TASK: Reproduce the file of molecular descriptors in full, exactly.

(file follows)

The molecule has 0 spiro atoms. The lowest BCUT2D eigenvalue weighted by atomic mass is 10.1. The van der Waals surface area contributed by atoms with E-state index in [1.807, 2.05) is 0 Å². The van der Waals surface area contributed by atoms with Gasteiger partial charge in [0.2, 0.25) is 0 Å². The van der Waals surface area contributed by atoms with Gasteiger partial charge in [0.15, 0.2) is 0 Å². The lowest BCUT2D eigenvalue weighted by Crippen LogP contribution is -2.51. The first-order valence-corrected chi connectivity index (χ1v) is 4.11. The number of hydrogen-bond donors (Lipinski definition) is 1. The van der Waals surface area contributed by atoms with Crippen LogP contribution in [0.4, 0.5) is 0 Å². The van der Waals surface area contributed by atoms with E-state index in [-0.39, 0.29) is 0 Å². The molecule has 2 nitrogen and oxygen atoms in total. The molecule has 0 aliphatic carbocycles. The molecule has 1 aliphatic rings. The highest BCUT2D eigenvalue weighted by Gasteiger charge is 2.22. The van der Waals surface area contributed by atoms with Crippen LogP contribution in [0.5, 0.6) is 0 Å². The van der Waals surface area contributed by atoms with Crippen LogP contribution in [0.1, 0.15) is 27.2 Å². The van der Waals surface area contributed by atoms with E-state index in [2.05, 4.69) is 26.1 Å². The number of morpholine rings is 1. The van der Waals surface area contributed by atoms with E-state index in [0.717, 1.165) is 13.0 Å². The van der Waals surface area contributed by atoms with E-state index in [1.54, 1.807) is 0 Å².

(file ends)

The molecule has 0 spiro atoms. The lowest BCUT2D eigenvalue weighted by atomic mass is 10.1. The van der Waals surface area contributed by atoms with E-state index in [1.807, 2.05) is 0 Å². The van der Waals surface area contributed by atoms with Gasteiger partial charge in [0.2, 0.25) is 0 Å². The van der Waals surface area contributed by atoms with Gasteiger partial charge in [0.15, 0.2) is 0 Å². The lowest BCUT2D eigenvalue weighted by Crippen LogP contribution is -2.51. The first-order valence-corrected chi connectivity index (χ1v) is 4.11. The number of hydrogen-bond donors (Lipinski definition) is 1. The van der Waals surface area contributed by atoms with Crippen LogP contribution in [0.4, 0.5) is 0 Å². The van der Waals surface area contributed by atoms with E-state index in [-0.39, 0.29) is 0 Å². The molecule has 2 nitrogen and oxygen atoms in total. The molecule has 0 aliphatic carbocycles. The molecule has 1 aliphatic rings. The highest BCUT2D eigenvalue weighted by Gasteiger charge is 2.22. The van der Waals surface area contributed by atoms with Crippen LogP contribution in [0.5, 0.6) is 0 Å². The van der Waals surface area contributed by atoms with Crippen LogP contribution in [0.1, 0.15) is 27.2 Å². The van der Waals surface area contributed by atoms with E-state index in [2.05, 4.69) is 26.1 Å². The number of morpholine rings is 1. The van der Waals surface area contributed by atoms with E-state index in [0.717, 1.165) is 13.0 Å². The van der Waals surface area contributed by atoms with E-state index in [1.54, 1.807) is 0 Å².